National Gratitude Month is an annual designation observed in NovemberGratitude is more than simply saying “thank you.” Gratitude’s amazing powers have the ability to shift us from focusing on the negative to appreciating what is positive in our lives. There have been many fundraisers and organizations built around this theory. Giving Tuesday is one of the most popular. Each year Facebook and PayPal vow to match up to a certain amount donated to non-profit organizations on Giving Tuesday. This year, #GivingTuesday is Novermber 27th, and Facebook and PayPal will match up to $7 million! 

Also in November, the American Heart Association/American Stroke Association recognizes National Family Caregivers Month (NFCM) to acknowledge the millions of family caregivers who are caring for their loved ones with a chronic disease. Here are some facts about caregiving:

  1. Caregiving is costly.

Nearly half of working caregivers report that caregiving expenses have depleted most — or even all — of their savings.

  1. Help is available.

If you do decide that your loved one needs more than you alone can provide, A Place for Mom can help. Our Senior Living Advisors work one-on-one with families to help them find the most appropriate care for their parent or senior loved one.

  1. Knowledge can make your job easier.

A National Alliance for Caregiving survey found that 73% of caregivers said that praying helps them to cope with the stress. 44% said that reading books about caregiving to help them not only to manage their daily frustration but also gives them a sense of community.

  1. You are America’s #1 long-term care provider.

Family caregivers provide a staggering 90% of long-term care in America.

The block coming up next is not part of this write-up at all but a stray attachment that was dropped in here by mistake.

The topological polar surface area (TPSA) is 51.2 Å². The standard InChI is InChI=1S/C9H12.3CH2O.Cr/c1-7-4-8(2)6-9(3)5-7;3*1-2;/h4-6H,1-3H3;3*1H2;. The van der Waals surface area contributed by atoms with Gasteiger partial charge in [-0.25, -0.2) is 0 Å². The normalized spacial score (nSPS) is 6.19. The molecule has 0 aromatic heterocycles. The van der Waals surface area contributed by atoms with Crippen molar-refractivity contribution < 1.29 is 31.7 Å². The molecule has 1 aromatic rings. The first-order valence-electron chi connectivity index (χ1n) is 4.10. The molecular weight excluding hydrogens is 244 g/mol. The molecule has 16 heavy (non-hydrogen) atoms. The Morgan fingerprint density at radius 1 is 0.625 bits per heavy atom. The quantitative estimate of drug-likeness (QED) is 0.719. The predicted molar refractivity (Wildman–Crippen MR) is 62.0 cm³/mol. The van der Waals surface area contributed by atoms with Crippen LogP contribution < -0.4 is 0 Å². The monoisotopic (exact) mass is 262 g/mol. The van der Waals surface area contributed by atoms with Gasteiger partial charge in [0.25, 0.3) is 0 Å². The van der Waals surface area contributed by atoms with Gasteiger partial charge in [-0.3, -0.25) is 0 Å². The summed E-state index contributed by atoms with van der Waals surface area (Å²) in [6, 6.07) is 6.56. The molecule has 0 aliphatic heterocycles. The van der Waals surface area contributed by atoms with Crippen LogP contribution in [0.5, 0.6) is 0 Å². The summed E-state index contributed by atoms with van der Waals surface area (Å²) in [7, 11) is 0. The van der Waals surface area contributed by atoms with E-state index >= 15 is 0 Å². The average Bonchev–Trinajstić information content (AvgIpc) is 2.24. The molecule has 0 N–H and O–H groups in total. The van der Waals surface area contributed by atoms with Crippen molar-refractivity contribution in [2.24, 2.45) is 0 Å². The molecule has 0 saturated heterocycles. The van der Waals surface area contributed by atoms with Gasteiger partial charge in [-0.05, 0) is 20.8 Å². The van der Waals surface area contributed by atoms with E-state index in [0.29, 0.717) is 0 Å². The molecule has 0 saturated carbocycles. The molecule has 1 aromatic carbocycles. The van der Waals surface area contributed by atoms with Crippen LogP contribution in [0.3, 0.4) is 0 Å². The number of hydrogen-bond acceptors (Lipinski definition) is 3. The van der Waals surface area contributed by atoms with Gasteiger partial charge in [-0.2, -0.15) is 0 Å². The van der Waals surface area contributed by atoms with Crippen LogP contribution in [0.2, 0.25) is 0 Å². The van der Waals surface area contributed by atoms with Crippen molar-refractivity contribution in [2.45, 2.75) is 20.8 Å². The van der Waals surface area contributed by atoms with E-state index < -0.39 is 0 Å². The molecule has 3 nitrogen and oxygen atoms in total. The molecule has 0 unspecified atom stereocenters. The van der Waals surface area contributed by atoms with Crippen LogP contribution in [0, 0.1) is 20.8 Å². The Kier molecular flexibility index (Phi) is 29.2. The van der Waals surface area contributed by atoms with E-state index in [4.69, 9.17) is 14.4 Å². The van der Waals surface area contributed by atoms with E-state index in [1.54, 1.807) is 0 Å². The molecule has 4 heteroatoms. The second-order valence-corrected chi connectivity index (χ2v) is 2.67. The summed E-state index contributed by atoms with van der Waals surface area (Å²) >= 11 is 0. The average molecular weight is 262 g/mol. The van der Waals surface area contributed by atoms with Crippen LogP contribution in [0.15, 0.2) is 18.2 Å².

1. You can take a break.

Just because you’ve committed to caring for a parent or senior loved one doesn’t mean you can’t take a break. Respite Care is short-term care, lasting anywhere from a few hours to a few weeks, that can be provided at a local senior living community or even in the home.

  1. You have limits.

Despite the demonstrated perseverance and strength of family caregivers, each of us has limits. It’s important to recognize when our loved one has declined to a point that professional care is the best option.

  1. You have to care for yourself first.

If you’re not keeping yourself happy and healthy, it’s doubtful that you will be able to do your best for your parent or senior loved one.

  1. Your work is valuable.

The value of the unpaid care these 65 million caregivers provide is estimated to be worth $375 billion. (National Alliance for Caregiving)

It is for these reasons, and MANY others, that S.O.A.R. will donate all #GivingTuesday donations to Family Caregivers. So please, help with whatever you can. Every little bit counts and goes a long way.

#GivingTuesday Donation